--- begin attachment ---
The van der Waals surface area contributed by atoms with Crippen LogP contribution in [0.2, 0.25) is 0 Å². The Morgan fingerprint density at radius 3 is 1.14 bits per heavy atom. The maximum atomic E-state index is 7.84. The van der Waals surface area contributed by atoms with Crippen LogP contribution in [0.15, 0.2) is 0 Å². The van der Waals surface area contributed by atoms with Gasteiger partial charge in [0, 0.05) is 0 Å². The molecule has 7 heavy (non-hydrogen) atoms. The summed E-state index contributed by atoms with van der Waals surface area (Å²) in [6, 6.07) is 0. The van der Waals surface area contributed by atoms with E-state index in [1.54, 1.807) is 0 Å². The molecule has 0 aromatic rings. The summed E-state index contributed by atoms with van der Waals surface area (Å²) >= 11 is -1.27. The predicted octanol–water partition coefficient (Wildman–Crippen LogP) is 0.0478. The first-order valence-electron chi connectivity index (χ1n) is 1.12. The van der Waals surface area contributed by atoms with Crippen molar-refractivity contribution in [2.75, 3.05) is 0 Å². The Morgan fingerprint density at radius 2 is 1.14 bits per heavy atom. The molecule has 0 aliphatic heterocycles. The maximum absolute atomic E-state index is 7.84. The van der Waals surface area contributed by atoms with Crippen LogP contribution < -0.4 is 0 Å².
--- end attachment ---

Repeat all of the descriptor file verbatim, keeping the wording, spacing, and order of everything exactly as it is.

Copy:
The van der Waals surface area contributed by atoms with Crippen LogP contribution in [0.2, 0.25) is 0 Å². The Morgan fingerprint density at radius 3 is 1.14 bits per heavy atom. The maximum atomic E-state index is 7.84. The van der Waals surface area contributed by atoms with Crippen LogP contribution in [0.15, 0.2) is 0 Å². The van der Waals surface area contributed by atoms with Gasteiger partial charge in [0, 0.05) is 0 Å². The molecule has 7 heavy (non-hydrogen) atoms. The summed E-state index contributed by atoms with van der Waals surface area (Å²) in [6, 6.07) is 0. The van der Waals surface area contributed by atoms with E-state index in [1.54, 1.807) is 0 Å². The molecule has 0 aromatic rings. The summed E-state index contributed by atoms with van der Waals surface area (Å²) >= 11 is -1.27. The predicted octanol–water partition coefficient (Wildman–Crippen LogP) is 0.0478. The first-order valence-electron chi connectivity index (χ1n) is 1.12. The van der Waals surface area contributed by atoms with Crippen molar-refractivity contribution in [2.75, 3.05) is 0 Å². The Morgan fingerprint density at radius 2 is 1.14 bits per heavy atom. The molecule has 0 aliphatic heterocycles. The maximum absolute atomic E-state index is 7.84. The van der Waals surface area contributed by atoms with Crippen LogP contribution < -0.4 is 0 Å².